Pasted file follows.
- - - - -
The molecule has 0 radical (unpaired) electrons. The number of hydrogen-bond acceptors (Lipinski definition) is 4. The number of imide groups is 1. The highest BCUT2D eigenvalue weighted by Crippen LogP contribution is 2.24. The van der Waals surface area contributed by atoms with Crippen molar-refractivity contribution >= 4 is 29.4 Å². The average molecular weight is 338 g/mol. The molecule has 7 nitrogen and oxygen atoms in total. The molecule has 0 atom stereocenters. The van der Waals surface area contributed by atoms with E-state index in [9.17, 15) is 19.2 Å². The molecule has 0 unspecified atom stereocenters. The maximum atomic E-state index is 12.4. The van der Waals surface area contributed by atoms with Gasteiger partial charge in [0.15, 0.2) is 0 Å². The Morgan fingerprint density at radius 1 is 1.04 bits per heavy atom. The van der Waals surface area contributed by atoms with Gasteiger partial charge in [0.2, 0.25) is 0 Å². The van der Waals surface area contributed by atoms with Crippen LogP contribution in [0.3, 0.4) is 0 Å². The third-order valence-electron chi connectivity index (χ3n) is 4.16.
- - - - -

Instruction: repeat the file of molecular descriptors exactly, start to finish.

The molecule has 0 radical (unpaired) electrons. The number of hydrogen-bond acceptors (Lipinski definition) is 4. The number of imide groups is 1. The highest BCUT2D eigenvalue weighted by Crippen LogP contribution is 2.24. The van der Waals surface area contributed by atoms with Crippen molar-refractivity contribution >= 4 is 29.4 Å². The average molecular weight is 338 g/mol. The molecule has 7 nitrogen and oxygen atoms in total. The molecule has 0 atom stereocenters. The van der Waals surface area contributed by atoms with E-state index in [9.17, 15) is 19.2 Å². The molecule has 0 unspecified atom stereocenters. The maximum atomic E-state index is 12.4. The van der Waals surface area contributed by atoms with Gasteiger partial charge in [0.15, 0.2) is 0 Å². The Morgan fingerprint density at radius 1 is 1.04 bits per heavy atom. The van der Waals surface area contributed by atoms with Gasteiger partial charge in [0.2, 0.25) is 0 Å². The van der Waals surface area contributed by atoms with Crippen LogP contribution in [0.3, 0.4) is 0 Å². The third-order valence-electron chi connectivity index (χ3n) is 4.16.